It seems that fashion, then, is key to understanding modern gay existence, for its status as gatekeeper to the signification of gay sensibility emerges from both queer protagonists and their heterosexist antagonists. Part of the social construction of sexuality is its attendant visualization – we must see gay men in order to believe that they exist. And that attendant visualization necessarily extends from body language and mannerisms, from vestimentary codes and stylistic behaviors. If we can identify gay men from the neck up because of our conscious associations between facial characteristics and the entertainment industry – an industry in which the gay experience has been commodified and translated into a larger, identifiable sensibility, of which fashion is a part – it isn’t because there is anything inherently gay about entertaining. At the same time, there isn’t anything explicitly or functionally gay about many commonly identified “gay” fashions; nothing about tight jeans or chokers precisely signifies a man’s desire to fuck another. And yet we maintain that we can really see gay people, that we can tell them apart from the larger population, that we can pick them out in crowds like some sort of incredibly visible novelty.

But how, beyond the most shallow explanation, does fashion interact with the “gay” experience? Doubtlessly, it serves as a means of “identifying” that which is otherwise unidentifiable, even in the most revealing of spaces – a personal, fluid structure of desire is transformed into a public lifestyle, an easily recognizable and patently coded system of signs that discloses the appropriation of a highly unstable social construction. But does fashion serve only as a revelatory agent? Is it the unmasking of the highly tenuous, fluid, and hysterical organization of desire that matters most, or rather the construction of a discursive political force, a hostile gay subculture within the paranoid dominant culture, that systematizes the unmasking of that hysterical construction of desire? Even then, what is fashion’s place in that system of signs – that is, that hysterical construction of sexuality?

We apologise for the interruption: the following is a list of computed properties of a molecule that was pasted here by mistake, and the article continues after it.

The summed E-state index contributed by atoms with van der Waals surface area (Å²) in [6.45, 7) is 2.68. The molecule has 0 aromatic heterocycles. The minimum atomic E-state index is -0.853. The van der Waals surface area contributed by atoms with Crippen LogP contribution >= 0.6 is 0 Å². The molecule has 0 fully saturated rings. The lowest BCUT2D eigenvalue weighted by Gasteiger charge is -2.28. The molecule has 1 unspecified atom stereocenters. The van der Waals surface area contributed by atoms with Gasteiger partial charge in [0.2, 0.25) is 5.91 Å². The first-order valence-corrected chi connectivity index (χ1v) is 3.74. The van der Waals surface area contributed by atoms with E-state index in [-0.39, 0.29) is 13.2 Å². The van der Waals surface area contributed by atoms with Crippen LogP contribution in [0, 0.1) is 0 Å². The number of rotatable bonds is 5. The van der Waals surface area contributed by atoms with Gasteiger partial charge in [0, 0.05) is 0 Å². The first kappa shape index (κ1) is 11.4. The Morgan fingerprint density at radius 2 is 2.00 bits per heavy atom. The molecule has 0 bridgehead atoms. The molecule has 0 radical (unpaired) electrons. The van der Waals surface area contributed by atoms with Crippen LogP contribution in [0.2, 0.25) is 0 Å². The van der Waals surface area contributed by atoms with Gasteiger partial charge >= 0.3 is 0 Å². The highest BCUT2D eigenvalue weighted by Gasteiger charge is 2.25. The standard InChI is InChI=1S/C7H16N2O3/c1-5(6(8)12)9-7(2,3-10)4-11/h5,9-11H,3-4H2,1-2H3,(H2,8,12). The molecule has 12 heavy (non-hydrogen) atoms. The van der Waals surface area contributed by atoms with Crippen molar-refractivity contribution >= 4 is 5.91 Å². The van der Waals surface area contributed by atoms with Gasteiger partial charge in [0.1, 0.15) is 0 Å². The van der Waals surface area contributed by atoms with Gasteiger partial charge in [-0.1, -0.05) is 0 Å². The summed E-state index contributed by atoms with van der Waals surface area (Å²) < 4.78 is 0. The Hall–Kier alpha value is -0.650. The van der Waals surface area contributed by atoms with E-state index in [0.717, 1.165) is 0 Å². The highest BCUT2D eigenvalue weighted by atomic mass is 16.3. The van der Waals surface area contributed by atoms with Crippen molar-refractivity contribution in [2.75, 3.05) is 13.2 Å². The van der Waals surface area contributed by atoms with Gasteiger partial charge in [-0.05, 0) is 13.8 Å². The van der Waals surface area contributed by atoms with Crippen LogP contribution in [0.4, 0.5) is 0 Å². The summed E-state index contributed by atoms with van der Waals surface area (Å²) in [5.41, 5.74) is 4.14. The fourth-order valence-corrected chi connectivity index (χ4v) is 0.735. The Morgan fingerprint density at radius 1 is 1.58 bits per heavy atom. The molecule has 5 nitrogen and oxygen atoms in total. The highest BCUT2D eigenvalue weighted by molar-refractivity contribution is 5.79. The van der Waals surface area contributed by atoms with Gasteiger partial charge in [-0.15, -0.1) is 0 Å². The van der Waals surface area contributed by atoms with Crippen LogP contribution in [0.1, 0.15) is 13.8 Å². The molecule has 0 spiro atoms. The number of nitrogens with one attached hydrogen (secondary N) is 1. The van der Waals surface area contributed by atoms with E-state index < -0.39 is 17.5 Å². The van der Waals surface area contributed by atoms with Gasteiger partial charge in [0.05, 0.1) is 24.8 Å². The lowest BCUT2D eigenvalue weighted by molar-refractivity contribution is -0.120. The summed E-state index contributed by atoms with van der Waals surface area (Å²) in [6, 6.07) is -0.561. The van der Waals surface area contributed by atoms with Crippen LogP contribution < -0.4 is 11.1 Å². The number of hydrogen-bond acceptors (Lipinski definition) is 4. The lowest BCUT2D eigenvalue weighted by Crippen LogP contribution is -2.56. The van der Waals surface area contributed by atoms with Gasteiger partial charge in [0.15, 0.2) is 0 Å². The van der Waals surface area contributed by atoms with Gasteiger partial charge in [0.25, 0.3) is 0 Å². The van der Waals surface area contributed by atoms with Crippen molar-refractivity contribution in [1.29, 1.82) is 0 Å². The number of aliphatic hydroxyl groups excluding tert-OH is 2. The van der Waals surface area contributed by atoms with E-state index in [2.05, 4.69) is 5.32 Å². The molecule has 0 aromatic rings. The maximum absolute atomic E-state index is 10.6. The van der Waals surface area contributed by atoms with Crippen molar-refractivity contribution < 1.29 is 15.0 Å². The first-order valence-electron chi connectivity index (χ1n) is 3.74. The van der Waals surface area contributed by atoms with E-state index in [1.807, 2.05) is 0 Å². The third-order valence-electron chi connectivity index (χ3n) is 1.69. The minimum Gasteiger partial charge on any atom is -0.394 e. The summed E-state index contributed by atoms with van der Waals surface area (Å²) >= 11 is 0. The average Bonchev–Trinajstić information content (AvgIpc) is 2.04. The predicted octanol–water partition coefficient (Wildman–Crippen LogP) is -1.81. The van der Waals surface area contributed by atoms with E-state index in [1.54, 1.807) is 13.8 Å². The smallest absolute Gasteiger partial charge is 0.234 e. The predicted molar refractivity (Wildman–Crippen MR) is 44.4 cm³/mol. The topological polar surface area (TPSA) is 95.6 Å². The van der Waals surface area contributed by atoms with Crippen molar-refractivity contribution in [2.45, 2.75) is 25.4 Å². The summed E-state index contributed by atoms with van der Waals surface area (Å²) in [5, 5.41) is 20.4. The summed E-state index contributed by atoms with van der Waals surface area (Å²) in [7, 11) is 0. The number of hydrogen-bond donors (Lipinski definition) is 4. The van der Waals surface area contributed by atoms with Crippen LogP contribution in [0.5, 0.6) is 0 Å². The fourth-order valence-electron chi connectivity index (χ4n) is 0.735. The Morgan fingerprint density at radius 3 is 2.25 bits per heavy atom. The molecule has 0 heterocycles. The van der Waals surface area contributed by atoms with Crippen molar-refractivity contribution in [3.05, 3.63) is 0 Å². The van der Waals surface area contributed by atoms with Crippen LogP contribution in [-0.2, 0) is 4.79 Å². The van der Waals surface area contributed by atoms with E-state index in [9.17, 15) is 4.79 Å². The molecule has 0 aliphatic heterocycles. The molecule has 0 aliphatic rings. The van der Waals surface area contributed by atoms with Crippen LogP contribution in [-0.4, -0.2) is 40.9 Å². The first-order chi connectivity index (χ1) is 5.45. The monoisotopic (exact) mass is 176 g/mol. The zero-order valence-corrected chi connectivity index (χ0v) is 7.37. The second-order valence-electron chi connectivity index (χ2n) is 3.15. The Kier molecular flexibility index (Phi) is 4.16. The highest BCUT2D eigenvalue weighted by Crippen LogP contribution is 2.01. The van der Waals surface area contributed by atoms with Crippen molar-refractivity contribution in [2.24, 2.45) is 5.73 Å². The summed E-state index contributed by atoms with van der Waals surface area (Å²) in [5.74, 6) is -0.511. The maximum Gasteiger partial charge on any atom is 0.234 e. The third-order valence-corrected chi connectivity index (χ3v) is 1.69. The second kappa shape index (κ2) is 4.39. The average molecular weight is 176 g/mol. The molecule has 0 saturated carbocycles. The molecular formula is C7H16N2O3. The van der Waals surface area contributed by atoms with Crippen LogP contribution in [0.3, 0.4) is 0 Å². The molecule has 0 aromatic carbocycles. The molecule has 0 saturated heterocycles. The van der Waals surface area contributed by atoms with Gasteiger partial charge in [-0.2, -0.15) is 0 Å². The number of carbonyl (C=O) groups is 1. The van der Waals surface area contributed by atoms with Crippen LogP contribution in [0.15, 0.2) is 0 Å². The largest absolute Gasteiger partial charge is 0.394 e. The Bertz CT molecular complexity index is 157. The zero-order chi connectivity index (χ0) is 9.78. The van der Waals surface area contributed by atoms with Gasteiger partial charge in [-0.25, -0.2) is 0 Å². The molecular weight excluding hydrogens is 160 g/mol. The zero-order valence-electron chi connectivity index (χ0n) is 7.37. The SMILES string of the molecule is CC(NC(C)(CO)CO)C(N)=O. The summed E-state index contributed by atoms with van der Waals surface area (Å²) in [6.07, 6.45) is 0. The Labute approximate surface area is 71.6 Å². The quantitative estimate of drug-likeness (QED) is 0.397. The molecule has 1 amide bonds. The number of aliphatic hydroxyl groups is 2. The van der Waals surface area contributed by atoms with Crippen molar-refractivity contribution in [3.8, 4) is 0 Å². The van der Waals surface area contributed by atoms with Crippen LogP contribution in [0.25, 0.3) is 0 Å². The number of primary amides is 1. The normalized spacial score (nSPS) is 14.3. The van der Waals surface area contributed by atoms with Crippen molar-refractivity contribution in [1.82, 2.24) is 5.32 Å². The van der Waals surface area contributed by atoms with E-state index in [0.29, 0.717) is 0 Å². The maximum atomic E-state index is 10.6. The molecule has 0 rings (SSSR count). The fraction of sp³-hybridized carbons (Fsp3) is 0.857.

With these questions in mind, I interviewed fifteen gay men currently attending Harvard College. My reasons for selecting men only extend from a pursuit of achievable academic honesty: the gay male “community” – if one can even call it that – at Harvard is much better represented than the lesbian one, and thus offers a broader range of experiences, tastes, and backgrounds than Harvard’s small lesbian community could provide. At the same time, gay men have had, by virtue of patriarchal privilege, more access to individual inclinations than lesbians; historically, they’ve had more purchasing power and economic autonomy, and thus more money to pursue various lifestyles outside of the traditional or domestic sphere. And most importantly, gay men have been commodified by advertisers and retailers, resulting in the growth of a more visible gay sensibility; lesbians, on the other hand, have been largely ignored by the consumer economy and left to flounder in whatever base stereotypes that have achieved visibility in mainstream discourse. 3

These interviews will inform my larger academic project: to examine the extent to which fashion is used as a means of constructing categories of performative gay sexuality. By looking at fashion’s influence in the creation of gay subcultures, we can provide a tangible link between the social construction – via repetition – of gay sexuality and the clothes gay men wear. And by analyzing the state of the gay community at Harvard College – perceived as an increasingly progressive and supportive space – we can determine the degree to which “gay” fashion operates as a unifying force in an increasingly invisible and unnecessary gay subculture.

“Being gay” is a performative self-construction. I think once people come out of the closet, they do generally settle on an average mien: more effeminate, more trendy, more campy, more flippant, more hyper-energized. The true answer, then, is yes, that you can often dial up your gaydar and spot the gays on campus with a good degree of accuracy.

Logan D.

Harold’s arrival at Harvard College in the summer of 2006 was, by most standards, unexceptional: he was reserved, quiet, and adopted an air of seriousness. The son of a factory worker and a small tradesman – and the resident of a small town in the rural Midwest – he spoke softly and dressed modestly (he was usually trimmed in a neutral blazer, a solid oxford, and a pair of worn jeans). But that reservation and impersonal presentation masked an important distinguishing characteristic, one he wouldn’t reveal until he was asked (and even then, only after a few months of adjustment): Harold was attracted to men, and only men. A far cry from the over-represented “Harvard man,” that illustrious and well-respected combination of privilege and good breeding, Harold thrived in a tenuous but fluid space, one marked not by the omniscient oppression of a small town, but rather the dynamic and largely accepting – but historically hostile – milieu of a large research university.